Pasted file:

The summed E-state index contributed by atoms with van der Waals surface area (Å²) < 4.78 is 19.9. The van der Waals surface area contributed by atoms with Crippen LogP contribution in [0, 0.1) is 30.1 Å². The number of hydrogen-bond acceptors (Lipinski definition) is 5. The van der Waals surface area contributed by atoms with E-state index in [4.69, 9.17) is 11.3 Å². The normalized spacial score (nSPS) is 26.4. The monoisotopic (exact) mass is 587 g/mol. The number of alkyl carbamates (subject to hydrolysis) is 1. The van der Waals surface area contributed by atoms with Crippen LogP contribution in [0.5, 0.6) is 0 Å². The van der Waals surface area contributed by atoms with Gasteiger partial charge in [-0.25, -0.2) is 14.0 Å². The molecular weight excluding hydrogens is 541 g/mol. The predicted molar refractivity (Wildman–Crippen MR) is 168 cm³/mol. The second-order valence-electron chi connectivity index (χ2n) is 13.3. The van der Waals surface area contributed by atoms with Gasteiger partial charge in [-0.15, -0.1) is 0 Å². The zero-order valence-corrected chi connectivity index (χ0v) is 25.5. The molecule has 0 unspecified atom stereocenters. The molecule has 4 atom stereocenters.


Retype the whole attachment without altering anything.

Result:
The summed E-state index contributed by atoms with van der Waals surface area (Å²) < 4.78 is 19.9. The van der Waals surface area contributed by atoms with Crippen LogP contribution in [0, 0.1) is 30.1 Å². The number of hydrogen-bond acceptors (Lipinski definition) is 5. The van der Waals surface area contributed by atoms with E-state index in [4.69, 9.17) is 11.3 Å². The normalized spacial score (nSPS) is 26.4. The monoisotopic (exact) mass is 587 g/mol. The number of alkyl carbamates (subject to hydrolysis) is 1. The van der Waals surface area contributed by atoms with Crippen LogP contribution in [0.5, 0.6) is 0 Å². The van der Waals surface area contributed by atoms with Gasteiger partial charge in [-0.25, -0.2) is 14.0 Å². The molecular weight excluding hydrogens is 541 g/mol. The predicted molar refractivity (Wildman–Crippen MR) is 168 cm³/mol. The second-order valence-electron chi connectivity index (χ2n) is 13.3. The van der Waals surface area contributed by atoms with Gasteiger partial charge in [-0.15, -0.1) is 0 Å². The zero-order valence-corrected chi connectivity index (χ0v) is 25.5. The molecule has 0 unspecified atom stereocenters. The molecule has 4 atom stereocenters.